In recent years, policymakers in Europe have promoted alternative rating agencies, investigated the culture and practices of the big three, and, in the US, removed references to CRAs outright in the Dodd-Frank Act.
What’s more, the Basel committee is reviewing the role of sovereign credit ratings in shaping banks’ risk-exposures. For banks using the standardized framework to calculate capital requirements, CRAs are also diminishing in importance thanks to new stress tests, Pillar 2 add-ons, which refer to the supervisory approach of the Basel accord, and the introduction of the non-risk-adjusted leverage ratio as a potential back-stop measure.
However, perhaps the most damaging attack to the credit-rating business came in December with the publication of a Basel consultative document aimed at limiting lenders’ freedom to measure risk by reference to credit ratings.
In a bid to further micro-manage asset-liability mismatches, the Basel paper advocated risk-weighting exposures for corporates by a given borrower’s revenue and leverage, rather than by ratings. For banks, it suggested risk-weighting on the basis of common tangible equity ratios and the non-performing assets ratio.
These proposals are political dynamite since such measurements fail to discriminate between supervisory, covenant, insurance and accounting standards. Bankers have contacted Euromoney to lambast the Basel push, citing the efficacy of credit ratings and internal models in assessing the nature and volatility of credit risk.
Basel proposals to replace rating-sensitive risk measures with blunt financial metrics fail to provide granular and qualitative assessments of the credit risks of corporate entities, from country, industry to competitive risk and from management to governance, critics say.
According to an albeit self-interested Fitch report, Basel’s new proposed metrics could ironically punish low-risk corporates and reward high-risk sectors, such as real-estate. Fitch calculates the proposals lead to an aggregate decline in average risk weights to 84% from 102% as compared with ratings-based risk weights.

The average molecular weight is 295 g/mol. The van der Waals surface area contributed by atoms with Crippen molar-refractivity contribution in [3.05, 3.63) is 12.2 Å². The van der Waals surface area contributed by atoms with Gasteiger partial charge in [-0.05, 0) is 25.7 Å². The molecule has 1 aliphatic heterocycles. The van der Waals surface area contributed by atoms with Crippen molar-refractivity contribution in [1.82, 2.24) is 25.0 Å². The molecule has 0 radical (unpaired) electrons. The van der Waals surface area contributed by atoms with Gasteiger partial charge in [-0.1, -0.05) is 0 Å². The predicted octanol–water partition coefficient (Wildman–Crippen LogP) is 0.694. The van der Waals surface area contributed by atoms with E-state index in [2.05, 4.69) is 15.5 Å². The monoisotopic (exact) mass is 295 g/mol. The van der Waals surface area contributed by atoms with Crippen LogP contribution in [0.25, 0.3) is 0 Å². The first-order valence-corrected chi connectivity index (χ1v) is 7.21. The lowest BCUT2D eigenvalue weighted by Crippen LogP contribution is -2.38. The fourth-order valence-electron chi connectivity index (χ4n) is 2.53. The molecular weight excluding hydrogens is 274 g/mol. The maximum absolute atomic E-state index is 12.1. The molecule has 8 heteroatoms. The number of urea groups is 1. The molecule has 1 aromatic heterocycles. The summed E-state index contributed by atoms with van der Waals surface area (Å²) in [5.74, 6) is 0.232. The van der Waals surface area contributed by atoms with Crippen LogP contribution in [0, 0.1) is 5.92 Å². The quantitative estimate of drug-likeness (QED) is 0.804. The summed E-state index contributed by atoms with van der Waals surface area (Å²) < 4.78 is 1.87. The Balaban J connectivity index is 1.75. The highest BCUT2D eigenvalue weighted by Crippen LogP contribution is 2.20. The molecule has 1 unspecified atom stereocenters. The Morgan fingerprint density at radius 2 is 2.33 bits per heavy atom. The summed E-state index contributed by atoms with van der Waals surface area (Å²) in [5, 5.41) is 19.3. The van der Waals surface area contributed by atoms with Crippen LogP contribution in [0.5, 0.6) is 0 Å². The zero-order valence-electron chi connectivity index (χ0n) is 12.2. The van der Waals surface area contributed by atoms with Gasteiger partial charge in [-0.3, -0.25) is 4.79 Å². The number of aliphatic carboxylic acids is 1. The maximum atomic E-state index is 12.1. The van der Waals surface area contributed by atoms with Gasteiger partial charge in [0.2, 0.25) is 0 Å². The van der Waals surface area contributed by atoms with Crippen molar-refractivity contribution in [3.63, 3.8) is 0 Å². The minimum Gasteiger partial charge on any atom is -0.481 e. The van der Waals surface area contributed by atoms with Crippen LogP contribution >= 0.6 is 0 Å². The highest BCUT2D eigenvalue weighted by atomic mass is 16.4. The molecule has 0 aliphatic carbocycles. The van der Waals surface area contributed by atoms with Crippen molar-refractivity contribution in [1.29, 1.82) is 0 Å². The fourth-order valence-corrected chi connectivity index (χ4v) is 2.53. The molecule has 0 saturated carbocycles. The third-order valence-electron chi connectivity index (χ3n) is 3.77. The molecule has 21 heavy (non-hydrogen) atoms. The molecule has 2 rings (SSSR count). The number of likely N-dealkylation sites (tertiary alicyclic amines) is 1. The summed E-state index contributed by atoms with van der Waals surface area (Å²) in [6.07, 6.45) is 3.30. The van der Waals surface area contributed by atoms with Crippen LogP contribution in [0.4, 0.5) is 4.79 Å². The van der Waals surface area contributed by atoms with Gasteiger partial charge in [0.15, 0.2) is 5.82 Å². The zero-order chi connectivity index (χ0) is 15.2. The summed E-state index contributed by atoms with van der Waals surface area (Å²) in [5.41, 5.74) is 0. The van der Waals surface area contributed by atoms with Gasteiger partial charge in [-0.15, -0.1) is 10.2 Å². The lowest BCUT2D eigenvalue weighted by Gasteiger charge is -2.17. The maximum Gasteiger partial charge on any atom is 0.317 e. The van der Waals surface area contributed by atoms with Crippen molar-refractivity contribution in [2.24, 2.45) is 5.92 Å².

But if new risk metrics are introduced in the standardized framework and the internal models many banks now use fall from grace, that raises the prospect of European, and non-diversified, lenders facing a capital shortfall.
Banks in the Netherlands, Denmark and Sweden use average-risk weights for mortgage exposures that are in the low-teens in internal models, compared with the proposed Basel risk weights in the 25% to 100% range.
US lenders, by contrast, are less likely to be affected by the capital floor, given that the Collins Amendment to the Dodd-Frank Act which sets regulatory capital requirements for the large banks by whatever is higher: the standardized approach or internal models.
It’s unclear to what extent banks can continually invest in the IRB approach, given the costs involved and the lack of clarity of the capital relief it provides until the floor, influenced by the revised standardized approach, is calculated.
But if a more standardized approach creates perverse incentives or is less risk-sensitive than internal models, trouble is brewing.
Post-crisis, liquidity reforms mandate that banks hold a large quantum of low-risk, low-yielding instruments. This burden, when combined with the prospect of a less risk-sensitive standardized framework as the backstop for banks’ capitalization over internal models, could trigger unintended consequences. For example, banks, theoretically, would need to hold a large quantum of high yield credits to offset low returns from liquid assets.
In addition, risk managers say if senior bankers are prevented from using internal models as a basis for regulatory capital, they would be less personally accountable for the earnings of particular transaction, relative to a given firm’s invested capital. What’s more, they would have less incentive to take ownership of risk-mitigants involved in a given deal.
This argument only works if internal models are more granular, risk-based, and appropriately calibrated across diverse market scenarios than the more-blunt standardized approach.
Perhaps a grand bargain could be reached. Banks could pre-empt the regulatory push by explaining the variance between model-driven and standardized risk-weights, by risk category and exposure type, to boost market confidence in internal models, and to preserve the current risk-sensitive regulatory metrics.
But regulators need to make their case if the standardized approach is to reign supreme.
If internal models fall from grace, Basel would be blamed for intensifying systemic risks if the standardized approach performs badly during the next crisis.